In looking for other references, I found that all references to discord over communal sharing of crops at Union Colony have been erased. Some writers gloss it over, others attribute it to religious bickering. History has been modified to suit the narrative. 🙁

    Anyway, Union Colony became Greeley, Colorado, a prosperous farm community to this day.

  26. Molly NH Says:

    Greely CO, isnt that famous for turning out grass fed cattle ?
    I ve had a few very tasty steaks from there !

  27. neo-neocon Says:


    Well, it depends how you define “Utopian community” and how you define “success.”

    The Shakers were very successful for a while—until ultimately they died out. And it wasn’t their turning away from sex and reproduction that caused them to die out, because initially their numbers swelled by conversion and by adopting orphans (who were allowed to choose at majority whether to stay or leave).

    Then there are various religious orders of monks and nuns. They form communities that are very successful (or at least were for hundreds of years) in terms of their goals. Are they “Utopian”? I don’t know, but at least sort of.

    Then there are places like this.

  28. neo-neocon Says:

    Molly NH:

    On Transcendentalism as a religious belief:

    The heresy of the Transcendentalists (for which the early Puritans had hanged people) was to countenance mysticism and pantheism, or the beliefs in the potential of the human mind to commune with God and in a God who is present in all of nature, rather than unequivocally distinct from it. Nevertheless, the Transcendentalists continued to think of themselves as Christians and to articulate their philosophy within a Christian theological framework, although some eventually moved past Christianity (as Emerson did in evolving his idea of an “oversoul”) or abandoned organized religion altogether.

    [15] Transcendentalists believed in a monistic universe, or one in which God is immanent in nature. The creation is an emanation of the creator; although a distinct entity, God is permanently and directly present in all things. Spirit and matter are perfectly fused, or “interpenetrate,” and differ not in essence but in degree. In such a pantheistic world, the objects of nature, including people, are all equally divine (hence Transcendentalism’s preoccupation with the details of nature, which seemed to encapsulate divine glory in microcosmic form). In a pantheistic and mystical world, one can experience direct contact with the divinity, then, during a walk in the woods, for instance, or through introspective contemplation. Similarly, one does not need to attribute the events of the natural world to “removed” spiritual causes because there is no such separation; all events are both material and spiritual; a miracle is indeed “one with the blowing clover and the falling rain.”

  29. blert Says:

    Molly NH Says:
    April 26th, 2015 at 1:35 pm

    Greely CO, isnt that famous for turning out grass fed cattle ?
    I ve had a few very tasty steaks from there !


    Monfort of Colorado famously operated out of Greeley…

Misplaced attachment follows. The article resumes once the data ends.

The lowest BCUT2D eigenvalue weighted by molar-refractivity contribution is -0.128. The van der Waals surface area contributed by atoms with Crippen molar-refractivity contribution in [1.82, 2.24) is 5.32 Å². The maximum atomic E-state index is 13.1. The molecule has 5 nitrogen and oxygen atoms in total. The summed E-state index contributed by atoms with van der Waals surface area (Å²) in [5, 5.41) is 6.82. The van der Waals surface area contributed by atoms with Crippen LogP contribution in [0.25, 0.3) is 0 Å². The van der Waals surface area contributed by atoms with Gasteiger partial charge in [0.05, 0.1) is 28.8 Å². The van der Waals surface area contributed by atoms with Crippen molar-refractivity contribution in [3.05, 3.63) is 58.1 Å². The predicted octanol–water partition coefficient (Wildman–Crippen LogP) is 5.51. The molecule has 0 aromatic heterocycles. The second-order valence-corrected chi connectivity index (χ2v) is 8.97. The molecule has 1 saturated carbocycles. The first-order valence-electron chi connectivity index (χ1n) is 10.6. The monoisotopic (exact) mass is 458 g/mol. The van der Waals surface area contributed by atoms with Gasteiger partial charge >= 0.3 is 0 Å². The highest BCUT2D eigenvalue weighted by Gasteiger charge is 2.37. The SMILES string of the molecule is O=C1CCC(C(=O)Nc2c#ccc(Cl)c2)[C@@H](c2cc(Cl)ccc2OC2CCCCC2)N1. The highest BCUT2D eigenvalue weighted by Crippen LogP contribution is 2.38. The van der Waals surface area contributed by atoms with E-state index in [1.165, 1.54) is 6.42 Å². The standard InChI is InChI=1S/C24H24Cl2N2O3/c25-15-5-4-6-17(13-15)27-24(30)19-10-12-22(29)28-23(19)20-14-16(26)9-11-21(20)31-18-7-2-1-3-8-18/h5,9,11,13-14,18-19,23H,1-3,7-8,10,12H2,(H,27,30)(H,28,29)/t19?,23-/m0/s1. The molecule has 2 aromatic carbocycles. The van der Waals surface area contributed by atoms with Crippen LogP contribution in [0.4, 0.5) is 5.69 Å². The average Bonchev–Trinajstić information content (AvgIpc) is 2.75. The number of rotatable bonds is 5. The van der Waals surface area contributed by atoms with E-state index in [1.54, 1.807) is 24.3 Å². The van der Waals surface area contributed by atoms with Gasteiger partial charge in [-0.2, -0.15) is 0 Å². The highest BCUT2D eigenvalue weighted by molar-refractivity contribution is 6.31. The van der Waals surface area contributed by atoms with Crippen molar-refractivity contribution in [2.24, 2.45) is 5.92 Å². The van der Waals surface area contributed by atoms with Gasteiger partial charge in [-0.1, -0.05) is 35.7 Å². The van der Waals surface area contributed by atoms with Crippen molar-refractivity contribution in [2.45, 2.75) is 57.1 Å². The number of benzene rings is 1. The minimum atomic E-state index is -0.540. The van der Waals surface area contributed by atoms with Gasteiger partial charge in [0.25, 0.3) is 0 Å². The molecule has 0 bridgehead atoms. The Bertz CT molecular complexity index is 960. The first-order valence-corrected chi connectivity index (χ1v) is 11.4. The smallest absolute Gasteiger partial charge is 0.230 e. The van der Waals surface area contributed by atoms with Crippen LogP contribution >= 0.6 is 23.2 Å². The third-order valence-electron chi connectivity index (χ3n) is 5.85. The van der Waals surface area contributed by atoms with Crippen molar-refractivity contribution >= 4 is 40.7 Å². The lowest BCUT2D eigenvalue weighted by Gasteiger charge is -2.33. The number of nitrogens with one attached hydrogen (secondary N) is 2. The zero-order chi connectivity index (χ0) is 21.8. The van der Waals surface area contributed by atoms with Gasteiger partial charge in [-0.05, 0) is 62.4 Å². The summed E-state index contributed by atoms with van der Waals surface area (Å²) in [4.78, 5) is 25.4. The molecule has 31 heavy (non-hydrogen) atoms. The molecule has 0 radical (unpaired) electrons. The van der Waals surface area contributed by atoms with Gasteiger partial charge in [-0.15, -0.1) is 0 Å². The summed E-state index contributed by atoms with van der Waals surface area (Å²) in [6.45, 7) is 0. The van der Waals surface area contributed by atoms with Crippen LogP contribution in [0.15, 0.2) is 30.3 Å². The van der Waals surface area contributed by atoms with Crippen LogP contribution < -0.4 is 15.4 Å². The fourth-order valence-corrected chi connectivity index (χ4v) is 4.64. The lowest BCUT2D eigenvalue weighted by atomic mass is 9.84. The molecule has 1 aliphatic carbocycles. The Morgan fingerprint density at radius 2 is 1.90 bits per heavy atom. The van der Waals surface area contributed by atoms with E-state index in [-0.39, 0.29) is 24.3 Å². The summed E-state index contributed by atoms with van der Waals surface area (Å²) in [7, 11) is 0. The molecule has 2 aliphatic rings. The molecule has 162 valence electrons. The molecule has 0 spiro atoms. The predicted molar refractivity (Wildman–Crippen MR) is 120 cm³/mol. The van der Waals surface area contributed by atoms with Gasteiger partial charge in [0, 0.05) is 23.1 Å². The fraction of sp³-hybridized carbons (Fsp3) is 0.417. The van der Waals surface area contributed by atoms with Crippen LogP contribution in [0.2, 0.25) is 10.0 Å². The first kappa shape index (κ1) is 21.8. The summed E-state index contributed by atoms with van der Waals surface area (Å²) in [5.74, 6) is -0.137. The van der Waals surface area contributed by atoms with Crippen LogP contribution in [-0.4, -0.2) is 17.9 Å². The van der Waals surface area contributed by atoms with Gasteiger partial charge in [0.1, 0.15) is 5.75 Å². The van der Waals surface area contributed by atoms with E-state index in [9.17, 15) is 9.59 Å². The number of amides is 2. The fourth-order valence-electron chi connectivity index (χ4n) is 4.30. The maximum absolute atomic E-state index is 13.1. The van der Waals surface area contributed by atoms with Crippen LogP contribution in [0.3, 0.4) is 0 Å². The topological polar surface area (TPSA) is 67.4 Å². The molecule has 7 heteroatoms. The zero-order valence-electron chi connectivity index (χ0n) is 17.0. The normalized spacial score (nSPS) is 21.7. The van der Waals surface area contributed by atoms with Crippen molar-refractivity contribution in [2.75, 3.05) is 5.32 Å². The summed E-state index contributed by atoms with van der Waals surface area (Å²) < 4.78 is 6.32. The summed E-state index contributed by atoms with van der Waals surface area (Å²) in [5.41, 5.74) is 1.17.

But it’s claim to fame was CORN FED cattle.

    Greeley is feed lot central — in every sense of the word.


    Monfort (1987) and his peers sold out to Con Agra.

    Oh… the irony.

  30. Molly NH Says:

    Interesting Neo, I just considered it a hippie entity not an actual religious philosophy, as written there it sounds rather *charming*.
    Albert Schwhitzer (sp?) was against killing of any kind, even bugs.
    I go with the classical Biblical philosophy that God gave mankind dominion over His Creation. So what we need to exist we take from what is around us. The transcendentalists strive to exist on a higher plane, that’s hard to sustain & not for everybody.

  31. Ray Says:

    And don’t forget the socialist utopia of New Harmony, Indiana. It lasted about two years then Robert Owen ran out of money. Like all socialist utopias they ran out money.

  32. Molly NH Says:

    Blert, I thought grass fed was the current buzz word in beef,
    because corn fed uses too many resources ?

  33. clarityseeker Says:

    neoeocon writes:
    Well, it depends how you define “Utopian community” and how you define “success.”

    Sir Thomas More’s, Utopia (1516), was based upon perfection.
    Any social experiment born from those (i.e. Shakers) adhering to a Christian belief cannot, by definition, be perfect. Therefore cannot have Utopia as its goal. Central to Christian belief is that humanity is flawed. Not perfect. Only God is Perfect. Therefore, in those examples they’ve established “rules” to live by—to prepare for Heaven.
    Conversely, Socialists, Communists, Progressives, etc. striving for the ideal social structure inherently replace God with government. Specifically, they subscribe to belief there is nothing more powerful than man. (Advocates for nature? For them, no deification involved. Ancient Egyptians? King Tut’s father? Establishing a Sun God? Much more complicated than that). And nothing more powerful than the laws and social conditions created by man.
    I’ve yet to see, hear, read of an example where man establishes a would-be UTOPIAN construct through laws, social structure, government, and succeeds. Where it flourishes. Where it meets the desired goal (without, “compromise”, mentioned earlier).
    However, this does not prevent the arrogant from trying again.